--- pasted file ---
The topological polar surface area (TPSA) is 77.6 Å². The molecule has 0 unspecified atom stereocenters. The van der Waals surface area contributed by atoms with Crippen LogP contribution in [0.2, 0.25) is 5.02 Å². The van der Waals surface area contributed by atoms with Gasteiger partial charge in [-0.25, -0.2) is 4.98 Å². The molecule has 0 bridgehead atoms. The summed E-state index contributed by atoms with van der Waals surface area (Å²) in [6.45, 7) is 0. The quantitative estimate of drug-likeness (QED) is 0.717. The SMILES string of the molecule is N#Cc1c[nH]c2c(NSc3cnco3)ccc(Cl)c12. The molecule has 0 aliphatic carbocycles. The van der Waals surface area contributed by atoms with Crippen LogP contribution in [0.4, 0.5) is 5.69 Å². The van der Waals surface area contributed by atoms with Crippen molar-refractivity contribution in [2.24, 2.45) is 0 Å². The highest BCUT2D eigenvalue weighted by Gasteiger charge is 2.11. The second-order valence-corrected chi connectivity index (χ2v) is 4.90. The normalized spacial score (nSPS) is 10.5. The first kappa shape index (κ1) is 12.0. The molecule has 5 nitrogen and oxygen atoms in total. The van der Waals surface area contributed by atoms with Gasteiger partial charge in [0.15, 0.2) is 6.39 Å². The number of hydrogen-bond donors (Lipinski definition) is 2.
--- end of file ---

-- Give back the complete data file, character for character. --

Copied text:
The topological polar surface area (TPSA) is 77.6 Å². The molecule has 0 unspecified atom stereocenters. The van der Waals surface area contributed by atoms with Crippen LogP contribution in [0.2, 0.25) is 5.02 Å². The van der Waals surface area contributed by atoms with Gasteiger partial charge in [-0.25, -0.2) is 4.98 Å². The molecule has 0 bridgehead atoms. The summed E-state index contributed by atoms with van der Waals surface area (Å²) in [6.45, 7) is 0. The quantitative estimate of drug-likeness (QED) is 0.717. The SMILES string of the molecule is N#Cc1c[nH]c2c(NSc3cnco3)ccc(Cl)c12. The molecule has 0 aliphatic carbocycles. The van der Waals surface area contributed by atoms with Crippen LogP contribution in [0.4, 0.5) is 5.69 Å². The van der Waals surface area contributed by atoms with Crippen molar-refractivity contribution in [2.24, 2.45) is 0 Å². The highest BCUT2D eigenvalue weighted by Gasteiger charge is 2.11. The second-order valence-corrected chi connectivity index (χ2v) is 4.90. The normalized spacial score (nSPS) is 10.5. The first kappa shape index (κ1) is 12.0. The molecule has 5 nitrogen and oxygen atoms in total. The van der Waals surface area contributed by atoms with Gasteiger partial charge in [0.15, 0.2) is 6.39 Å². The number of hydrogen-bond donors (Lipinski definition) is 2.